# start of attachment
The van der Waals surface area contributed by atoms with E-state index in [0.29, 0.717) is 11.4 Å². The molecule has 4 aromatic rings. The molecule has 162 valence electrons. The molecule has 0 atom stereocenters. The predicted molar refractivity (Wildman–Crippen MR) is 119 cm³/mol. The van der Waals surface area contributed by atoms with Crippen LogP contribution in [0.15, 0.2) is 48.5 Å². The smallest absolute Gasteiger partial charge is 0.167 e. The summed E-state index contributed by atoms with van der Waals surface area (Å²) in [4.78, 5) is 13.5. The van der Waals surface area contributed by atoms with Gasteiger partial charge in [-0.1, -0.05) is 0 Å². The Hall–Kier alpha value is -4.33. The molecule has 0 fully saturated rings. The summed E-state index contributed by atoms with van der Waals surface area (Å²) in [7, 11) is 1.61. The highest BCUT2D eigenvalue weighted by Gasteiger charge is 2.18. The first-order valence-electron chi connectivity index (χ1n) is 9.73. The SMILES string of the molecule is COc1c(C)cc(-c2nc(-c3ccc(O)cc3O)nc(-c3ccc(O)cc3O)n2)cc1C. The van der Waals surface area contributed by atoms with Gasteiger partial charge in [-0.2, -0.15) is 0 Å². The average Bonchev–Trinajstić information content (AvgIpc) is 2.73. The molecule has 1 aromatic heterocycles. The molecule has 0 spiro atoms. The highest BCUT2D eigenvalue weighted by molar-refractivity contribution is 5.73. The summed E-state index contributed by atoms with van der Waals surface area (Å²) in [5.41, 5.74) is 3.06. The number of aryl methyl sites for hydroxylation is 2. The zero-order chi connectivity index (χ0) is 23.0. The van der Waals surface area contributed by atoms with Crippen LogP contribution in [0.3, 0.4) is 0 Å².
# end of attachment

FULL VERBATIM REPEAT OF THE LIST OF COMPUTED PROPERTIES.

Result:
The van der Waals surface area contributed by atoms with E-state index in [0.29, 0.717) is 11.4 Å². The molecule has 4 aromatic rings. The molecule has 162 valence electrons. The molecule has 0 atom stereocenters. The predicted molar refractivity (Wildman–Crippen MR) is 119 cm³/mol. The van der Waals surface area contributed by atoms with Crippen LogP contribution in [0.15, 0.2) is 48.5 Å². The smallest absolute Gasteiger partial charge is 0.167 e. The summed E-state index contributed by atoms with van der Waals surface area (Å²) in [4.78, 5) is 13.5. The van der Waals surface area contributed by atoms with Gasteiger partial charge in [-0.1, -0.05) is 0 Å². The Hall–Kier alpha value is -4.33. The molecule has 0 fully saturated rings. The summed E-state index contributed by atoms with van der Waals surface area (Å²) in [7, 11) is 1.61. The highest BCUT2D eigenvalue weighted by Gasteiger charge is 2.18. The first-order valence-electron chi connectivity index (χ1n) is 9.73. The SMILES string of the molecule is COc1c(C)cc(-c2nc(-c3ccc(O)cc3O)nc(-c3ccc(O)cc3O)n2)cc1C. The van der Waals surface area contributed by atoms with Gasteiger partial charge in [-0.2, -0.15) is 0 Å². The average Bonchev–Trinajstić information content (AvgIpc) is 2.73. The molecule has 1 aromatic heterocycles. The molecule has 0 spiro atoms. The highest BCUT2D eigenvalue weighted by molar-refractivity contribution is 5.73. The summed E-state index contributed by atoms with van der Waals surface area (Å²) in [5.41, 5.74) is 3.06. The number of aryl methyl sites for hydroxylation is 2. The zero-order chi connectivity index (χ0) is 23.0. The van der Waals surface area contributed by atoms with Crippen LogP contribution in [0.3, 0.4) is 0 Å².